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Festival Year Festival Section
2008 The French Touch (1915-1929) - Prog. 3

Alternative Title 1 Cinque giorni a Parigi
Alternative Title 2
Alternative Title 3
Country France
Release Date 11 September 1925
Production Co. Films Albatros
Director Nicolas Rimsky, Pière Colombier

Format   Speed (fps)
35mm   18
Footage   Time
1572 m.   77'

Archive Source Cinémathèque Française, Paris
Print Notes Didascalie in francese / French intertitles.

Nicolas Rimsky (Harry Mascaret), Dolly Davis (Dolly), Sylvio de Pedrelli (Count de Costa Corvinatza), Madeleine Guitty (Grace Pumpkin), Pierre Labry (Jerry Bennett), Irma Gray (sua moglie/his wife), Max Lerel (Lloyd, loro filgio/their son), Valeska Rimsky (Mistress Cool), Léon Courtois (Ted Broadcast, la guida/the tour guide), Émile Saint-Ober (capo contabile/chief accountant), Louis Monfils (ufficiale di polizia/police official), Hubert Daix (l'altro americano/the other American)
Other Credits
scen: Michel Linsky, Nicolas Rimsky; didascalie/intertitles: Raoul Ploquin; f./ph: Paul Guichard, Gaston Chelle, Nicolas Roudakoff; scg./des: Lazare Meerson
Other Information
riprese/filmed: 6-8.1925 (Paris; Studios Albatros, Montreuil)
Program Notes
In Jean-Luc Godard's 1964 Bande à part, there's a famous gag in which the three footloose young protagonists visit the Louvre in a record-breaking 9 minutes 43 seconds. But 40 years earlier, a Cook's Tour of middle-class Americans had already hoofed it through the galleries in a breathless 15 minutes in Paris en cinq jours, probably the first movie comedy about tourists. Godard may have seen this long-forgotten film at the Cinémathèque, but it is more likely that he remembered Jacques Feyder's crib on the same joke in his first Hollywood (and last silent) movie, The Kiss (1929).
The Louvre scene is one of the more genial set-pieces in this breezy, scattershot farce co-directed by Nicolas Rimsky and Pière Colombier, and starring Rimsky as a Chicago accountant named Harry Mascaret who has a passion for all things French, especially “The Three Musketeers”. When he comes into some money, he leaps at the chance to offer himself and his sweetheart (Dolly Davis) a five-day visit to Paris, on the last day of which he plans to officially propose to her in front of Notre-Dame Cathedral.
Complications arise out of hapless Harry's misadventures with Paris landmarks and the French language (in Raoul Ploquin's perky intertitles). One scene finds Harry, an opera fan back home, looking for the Paris Opera House, only to lose himself on the steps of the Metro's Opéra station, asking passers-by in broken French: “Metropolitan Opera?”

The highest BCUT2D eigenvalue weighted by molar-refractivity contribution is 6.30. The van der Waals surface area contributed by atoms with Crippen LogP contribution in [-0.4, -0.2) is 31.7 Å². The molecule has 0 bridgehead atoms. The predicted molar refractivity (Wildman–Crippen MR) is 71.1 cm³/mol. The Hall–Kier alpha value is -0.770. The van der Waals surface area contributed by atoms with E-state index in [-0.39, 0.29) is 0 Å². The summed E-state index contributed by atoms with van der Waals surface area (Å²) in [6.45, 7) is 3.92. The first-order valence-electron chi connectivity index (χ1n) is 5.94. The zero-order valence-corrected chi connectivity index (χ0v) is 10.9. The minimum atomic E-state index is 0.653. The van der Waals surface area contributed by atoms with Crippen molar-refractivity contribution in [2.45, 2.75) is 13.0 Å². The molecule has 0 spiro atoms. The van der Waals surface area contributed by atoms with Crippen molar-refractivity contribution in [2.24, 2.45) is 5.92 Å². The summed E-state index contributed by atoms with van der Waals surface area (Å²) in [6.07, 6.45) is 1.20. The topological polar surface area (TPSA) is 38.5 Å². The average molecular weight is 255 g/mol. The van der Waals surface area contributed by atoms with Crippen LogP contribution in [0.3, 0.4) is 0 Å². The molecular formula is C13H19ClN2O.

The script, by a now-forgotten Russian humorist named Michel Linsky, doesn't have much story sense, especially in the subplot about the aristocratic libertine (Sylvio de Pedrelli) who joins the tour merely to seduce Dolly. The musketeer leitmotif is introduced with excessive screen time and then simply forgotten. (But criticism of the script must be conditional: the preserved Cinémathèque Française print we are showing is a shorter silent version of the 1930 sound reissue of the film.)
The film's central weakness is Rimsky himself - his bumbling and grimacing are mostly uninspired mimicry of American models. Still, Rimsky enjoyed popularity among French cinema audiences of the 1920s. An obscure supporting actor in pre-Revolutionary Russian films from 1915, he emigrated to France with producer Joseph Ermolieff and his company in 1920, and immediately became one of the troupe's leading players at the Montreuil studios. Though physically unassuming, he could interchangeably play romantic leads and exotic villains. Then, in 1923, he co-wrote and starred in Viacheslav Tourjansky's Ce cochon de Morin, based on Maupassant's short story, whose success immediately pointed Rimsky in a new direction as a comic actor (and allowed him to shelve his hair-pieces). Benefiting from the 1924 defection of talent from Alexandre Kamenka's Films Albatros, Rimsky stayed on as the studio's only regular star, adding additional hats as co-writer and co-director to maintain control over his films. But the Albatros dream collapsed in 1926 just as Kamenka was grooming René Clair. Rimsky briefly returned to dramatic roles, made some last silent comedies, and bravely but ill-advisedly took on the talkies with one last folly, the first French screen adaptation of classic operetta, Pas sur la bouche (1931) - which he co-directed with Nicolas Evreinoff! Rimsky proved that not only could he not act in French, but he couldn't sing either. Reduced to bit parts (sometimes as a Russian taxi driver), Rimsky died in 1942, asphyxiated in his sleep by a gas leak. - LENNY BORGER